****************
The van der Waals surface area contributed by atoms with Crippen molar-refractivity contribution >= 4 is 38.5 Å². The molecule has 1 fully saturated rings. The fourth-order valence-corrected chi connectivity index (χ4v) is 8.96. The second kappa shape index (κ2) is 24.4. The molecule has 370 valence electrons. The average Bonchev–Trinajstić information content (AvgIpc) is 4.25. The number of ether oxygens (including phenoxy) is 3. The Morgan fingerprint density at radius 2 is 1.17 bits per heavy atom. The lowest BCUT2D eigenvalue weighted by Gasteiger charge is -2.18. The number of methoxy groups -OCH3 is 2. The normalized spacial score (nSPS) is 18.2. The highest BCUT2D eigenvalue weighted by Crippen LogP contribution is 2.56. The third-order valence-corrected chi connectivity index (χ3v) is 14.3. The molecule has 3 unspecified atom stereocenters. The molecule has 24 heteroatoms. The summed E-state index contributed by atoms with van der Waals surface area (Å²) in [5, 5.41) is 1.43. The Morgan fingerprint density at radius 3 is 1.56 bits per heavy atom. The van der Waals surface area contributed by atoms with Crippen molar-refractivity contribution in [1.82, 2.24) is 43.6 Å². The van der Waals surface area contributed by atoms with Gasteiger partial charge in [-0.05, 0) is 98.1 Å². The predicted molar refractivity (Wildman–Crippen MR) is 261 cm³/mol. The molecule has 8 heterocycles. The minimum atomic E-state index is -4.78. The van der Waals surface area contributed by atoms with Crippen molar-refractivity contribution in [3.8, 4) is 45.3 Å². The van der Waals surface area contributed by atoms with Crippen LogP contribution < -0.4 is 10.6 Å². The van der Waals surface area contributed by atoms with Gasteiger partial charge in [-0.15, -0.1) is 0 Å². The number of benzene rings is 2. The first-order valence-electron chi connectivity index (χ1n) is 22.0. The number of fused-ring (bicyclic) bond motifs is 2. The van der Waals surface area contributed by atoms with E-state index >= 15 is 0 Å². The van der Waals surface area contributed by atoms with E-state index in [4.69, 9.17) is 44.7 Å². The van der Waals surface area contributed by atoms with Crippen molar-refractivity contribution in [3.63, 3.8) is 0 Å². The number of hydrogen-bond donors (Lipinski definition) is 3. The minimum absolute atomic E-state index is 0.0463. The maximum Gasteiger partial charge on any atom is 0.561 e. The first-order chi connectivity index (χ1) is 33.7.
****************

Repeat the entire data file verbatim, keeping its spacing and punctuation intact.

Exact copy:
The van der Waals surface area contributed by atoms with Crippen molar-refractivity contribution >= 4 is 38.5 Å². The molecule has 1 fully saturated rings. The fourth-order valence-corrected chi connectivity index (χ4v) is 8.96. The second kappa shape index (κ2) is 24.4. The molecule has 370 valence electrons. The average Bonchev–Trinajstić information content (AvgIpc) is 4.25. The number of ether oxygens (including phenoxy) is 3. The Morgan fingerprint density at radius 2 is 1.17 bits per heavy atom. The lowest BCUT2D eigenvalue weighted by Gasteiger charge is -2.18. The number of methoxy groups -OCH3 is 2. The normalized spacial score (nSPS) is 18.2. The highest BCUT2D eigenvalue weighted by Crippen LogP contribution is 2.56. The third-order valence-corrected chi connectivity index (χ3v) is 14.3. The molecule has 3 unspecified atom stereocenters. The molecule has 24 heteroatoms. The summed E-state index contributed by atoms with van der Waals surface area (Å²) in [5, 5.41) is 1.43. The Morgan fingerprint density at radius 3 is 1.56 bits per heavy atom. The van der Waals surface area contributed by atoms with Crippen molar-refractivity contribution in [1.82, 2.24) is 43.6 Å². The van der Waals surface area contributed by atoms with Gasteiger partial charge in [-0.05, 0) is 98.1 Å². The predicted molar refractivity (Wildman–Crippen MR) is 261 cm³/mol. The molecule has 8 heterocycles. The minimum atomic E-state index is -4.78. The van der Waals surface area contributed by atoms with Crippen molar-refractivity contribution in [3.8, 4) is 45.3 Å². The van der Waals surface area contributed by atoms with Crippen LogP contribution < -0.4 is 10.6 Å². The van der Waals surface area contributed by atoms with Gasteiger partial charge in [-0.15, -0.1) is 0 Å². The number of benzene rings is 2. The first-order valence-electron chi connectivity index (χ1n) is 22.0. The number of fused-ring (bicyclic) bond motifs is 2. The van der Waals surface area contributed by atoms with E-state index >= 15 is 0 Å². The van der Waals surface area contributed by atoms with E-state index in [4.69, 9.17) is 44.7 Å². The van der Waals surface area contributed by atoms with Crippen molar-refractivity contribution in [3.63, 3.8) is 0 Å². The number of hydrogen-bond donors (Lipinski definition) is 3. The minimum absolute atomic E-state index is 0.0463. The maximum Gasteiger partial charge on any atom is 0.561 e. The first-order chi connectivity index (χ1) is 33.7.